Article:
Slime eels are often still inside the fish when the bloated gill net spills its contents onto the fisherman’s deck, and Heiser, who has opened up several specimens, says the hags ensconced in their victim are typically well-fed and at ease, “smiling, slimy, usually snoring—gently.” In one case, the record, a single cod contained 123 slime eels, in a pink, wriggling mass.

It is a disheartening sight for fishermen, touching some source of horror beyond mere economic loss. One fisheries ex­pert has attributed this horror to the slime itself: “Being worth­less . . . the hag is an unmitigated nuisance, and a particularly loathsome one owing to its habit of pouring out slime from its mucous sacs in quantity out of all proportion to its small size. One hag, it is said, can easily fill a two-gallon bucket, nor do we think this any exaggeration.”

But, oh, how wrong, how terribly narrow-minded, of both me and my nameless expert, because hagfish slime is apparently destined to become the stuff of high fashion.  ScienceDaily reports:

Nylon, Kevlar and other synthetic fabrics: Step aside. If new scientific research pans out, people may be sporting shirts, blouses and other garments made from fibers modeled after those in the icky, super-strong slime from Read the rest of this entry »

Posted in Biomimicry, Cool Tools | Leave a Comment »

An Eyeful of Natural Selection

Posted by Richard Conniff on October 1, 2012

(Photo selection from Rainforest Journeys)

You are looking at the hind end  [see correction below] of various rainforest caterpillars.  But if you thought for just a moment that you were looking at snakes or lizards, well, so do a lot of predators.  And that’s the point.

These false eye spots give defenseless caterpillars a moment of protection, startling birds, for instance, into sudden retreat.  The caterpillars that don’t have that startle effect get eaten up.  Thus natural selection has made the trait widespread in the caterpillar world.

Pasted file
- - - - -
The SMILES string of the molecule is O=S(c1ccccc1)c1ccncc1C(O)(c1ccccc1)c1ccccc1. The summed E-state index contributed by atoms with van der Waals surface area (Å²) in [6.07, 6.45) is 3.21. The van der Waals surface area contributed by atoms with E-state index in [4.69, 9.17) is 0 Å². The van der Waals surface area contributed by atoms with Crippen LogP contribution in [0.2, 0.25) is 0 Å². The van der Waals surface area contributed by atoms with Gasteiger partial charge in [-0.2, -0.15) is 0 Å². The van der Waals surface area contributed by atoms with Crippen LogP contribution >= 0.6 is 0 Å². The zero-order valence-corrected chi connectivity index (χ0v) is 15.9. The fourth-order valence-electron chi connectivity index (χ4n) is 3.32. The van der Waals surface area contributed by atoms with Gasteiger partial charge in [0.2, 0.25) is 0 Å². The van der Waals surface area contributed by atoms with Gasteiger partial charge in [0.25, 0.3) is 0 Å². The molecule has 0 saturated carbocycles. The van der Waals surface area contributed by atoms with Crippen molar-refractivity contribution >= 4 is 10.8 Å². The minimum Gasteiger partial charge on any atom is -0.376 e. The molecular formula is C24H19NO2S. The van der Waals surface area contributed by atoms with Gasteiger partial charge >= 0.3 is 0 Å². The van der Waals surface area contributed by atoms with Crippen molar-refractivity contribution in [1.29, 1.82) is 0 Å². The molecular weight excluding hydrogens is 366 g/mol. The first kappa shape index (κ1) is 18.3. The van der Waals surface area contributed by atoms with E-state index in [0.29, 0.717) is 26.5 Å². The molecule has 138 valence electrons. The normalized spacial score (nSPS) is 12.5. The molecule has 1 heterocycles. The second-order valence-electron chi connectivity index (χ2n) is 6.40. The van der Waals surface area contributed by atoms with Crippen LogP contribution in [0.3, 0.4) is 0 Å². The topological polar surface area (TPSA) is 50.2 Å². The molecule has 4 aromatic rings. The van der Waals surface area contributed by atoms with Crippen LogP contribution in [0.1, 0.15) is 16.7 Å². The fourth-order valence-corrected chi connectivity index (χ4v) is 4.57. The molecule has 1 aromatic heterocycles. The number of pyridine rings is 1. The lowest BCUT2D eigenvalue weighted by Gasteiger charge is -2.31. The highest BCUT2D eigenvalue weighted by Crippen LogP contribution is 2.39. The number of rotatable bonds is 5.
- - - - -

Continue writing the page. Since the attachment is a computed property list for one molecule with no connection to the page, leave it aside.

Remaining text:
Posted in Biodiversity, Biomimicry, Cool Tools, Evolution, Fear & Courage | 2 Comments »

Biomimicry and Bullet Trains

Posted by Richard Conniff on October 28, 2011


The BBC has a roundup of some of the ways the natural world is shaping industrial design:

For instance, a Canadian firm Whirlpower mimics humpback whale flippers and uses the principle on wind turbines and fans, reducing the drag and increasing the lift.

A paint company Lodafen applies the lotus effect, mimicking the shape of the bump on a lotus leaf.

Lotus leaves are self-cleaning – they have tiny bumps that help remove the dirt when it rains.

Lodafen uses the principle in architecture designs – and in Europe, there are more than 350,000 buildings that have this kind of paint.

The design of the fastest train in the world, Shinkansen bullet train in Japan, was inspired by the beak of a kingfisher.

“And of course the high-speed train, Shinkansen bullet train in Japan – it’s the fastest train in the world, traveling 200 miles per hour.

“Instead of having a rounded front, it has something that looks like a beak of a kingfisher, a bird that goes from air to water, one density of medium to another,” she adds.

You can read the full article here.

And digging through the debris in my office, I just came across another roundup from an airline magazine, Hemispheres, back in January.  The writer is Tiffany Meyers:

When Kaichang Li, a science professor at Oregon State University, discovered that the blue mussel’s sticky fibers resemble soy flour’s proteins, he developed a nontoxic, soy-flour- based adhesive, called PureBond Technology. For Columbia Forest Products, manufacturer of hardwood plywood and veneer, it was the end of a competitive scramble to find an alternative to the pricey, carcinogenic industry standard: urea- formaldehyde-based glue.

Nature-inspired design might even correct our overindulgences. The intemperate use of antibiotics has given rise to drug-resistant bacteria like methicillin-resistant Staphylococcus aureus (MRSA), a “superbug” that causes difficult-to-treat, drug-resistant infections and beleaguers hospitals. In 2005, MRSA killed more than 19,000 people in the U.S., according to the Centers for Disease Control. The cure? Sharks. Read the rest of this entry »

Posted in Biomimicry | Leave a Comment »